All the man had to do was say, "Thank you, but we don't celebrate Christmas." He then continued to tell us his father hurt himself trying to hang Christmas lights by falling off the roof; therefore, it is clear that decorating for Christmas is detrimental." To this I said, "So, I guess he doesn't clean out his gutters either."

 

It's just the whole rudeness thing that gets me. If I were adamant about the good luck thing, I'm sure I could be so without being obnoxious.

 

BTW -- This same family has sneaked into movie theaters, carries radar detectors in their vehicles, and many more things that I think are much more problematic than saying "Good luck."

 

I have a habit of wishing people good luck when I hope things work well for them. I had a friend recently that requested I not say that to her anymore. We are moderate to conservative Christians and don't really believe in luck. I guess what I really mean is best wishes. I have never really thought about it and don't want to offend anyone. Does anyone else have a problem with this and if so why?

 

ETA: Reading over the posts, I now remember it wasn't "good luck" my son had said -- it was "bless you" when one of the parents sneezed. They went on about how people say that because they are trying to keep your soul from escaping, etc. etc. Honestly, my son was just trying to be nice, and I haven't met anyone who is dumb enough to think your soul escapes when you sneeze. Perhaps if I lived in the 1600's I'd meet some. LOL

 

:001_smile:

Edited by nestof3
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I don't believe in luck, but it doesn't offend me. I know the person saying it has good intentions.

 

I totally agree. I think our society needs to get over PC-ness with words and phrases...what ever happened to "I'm rubber and you're glue..." :D???!!!

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Conservative Christian here - I say, "Good luck" all the time. It's semantics to take it apart if you ask me. It means the same as "best wishes", "Blessings" etc. I don't believe in luck either. But this is just a common phrase with a meaning bigger then the meaning of each individual word. Like "Break a Leg" certainly isn't literal. Everybody KNOWS what it means and what is mean by saying it. What on earth is "luck" anyway? If you ask me, saying, "Good Luck!" is just a nice way to wish someone a best outcome in what ever they are doing.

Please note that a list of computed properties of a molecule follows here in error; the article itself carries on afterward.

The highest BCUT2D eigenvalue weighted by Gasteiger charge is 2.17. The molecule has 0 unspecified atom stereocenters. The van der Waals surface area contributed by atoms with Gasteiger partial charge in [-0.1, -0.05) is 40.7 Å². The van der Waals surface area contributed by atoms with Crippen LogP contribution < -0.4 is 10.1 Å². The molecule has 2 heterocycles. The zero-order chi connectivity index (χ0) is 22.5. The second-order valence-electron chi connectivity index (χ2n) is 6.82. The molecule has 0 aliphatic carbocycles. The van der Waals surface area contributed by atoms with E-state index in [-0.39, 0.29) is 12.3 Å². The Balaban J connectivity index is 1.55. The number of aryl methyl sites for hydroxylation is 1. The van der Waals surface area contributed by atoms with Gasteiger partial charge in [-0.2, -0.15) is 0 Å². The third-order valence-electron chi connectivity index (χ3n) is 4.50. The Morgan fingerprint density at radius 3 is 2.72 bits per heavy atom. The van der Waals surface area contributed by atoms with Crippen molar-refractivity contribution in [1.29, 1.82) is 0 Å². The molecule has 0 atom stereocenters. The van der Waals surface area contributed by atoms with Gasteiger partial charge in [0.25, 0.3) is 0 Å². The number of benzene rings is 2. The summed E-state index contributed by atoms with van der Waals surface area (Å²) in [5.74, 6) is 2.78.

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My MIL is offended by it. Instead of saying, "that's really lucky," she always says, "it's God's Providence." We don't say it here either, because we want to be sure that the kids know and that we are reminded that all good things are from the Lord. To wish someone good luck, we always say, "hope you do well," or something similar, but for someone else to say it it's not offensive.

 

I actually get more ruffled when I hear people say "it's God's providence" to everything. I am not quick to assume I know God's plan in everything.

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BTW -- This same family has sneaked into movie theaters, carries radar detectors in their vehicles, and many more things that I think are much more problematic than saying "Good luck."

 

Modern day pharisees? I'd have a hard time having much enthusiasm for remaining friends with someone like that.

 

Good luck with that. :lol: (I'm just kidding around...pun on the topic...)

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As I said earlier I don't believe in luck, but had never really considered the phrase before. I probably should replace it with something more appropriate. I am close enough with this person to understand where she is coming form and was not upset. She only told me because she knew I would never intentionally set out to offend her. This started with someone saying "Well that really sucks." I heard the phrase my entire life and never connected it with anything other than "that is really rotten". NOW that was an eye opening conversation and a phrase I am much more conscience of saying. Thanks for the thoughts! :)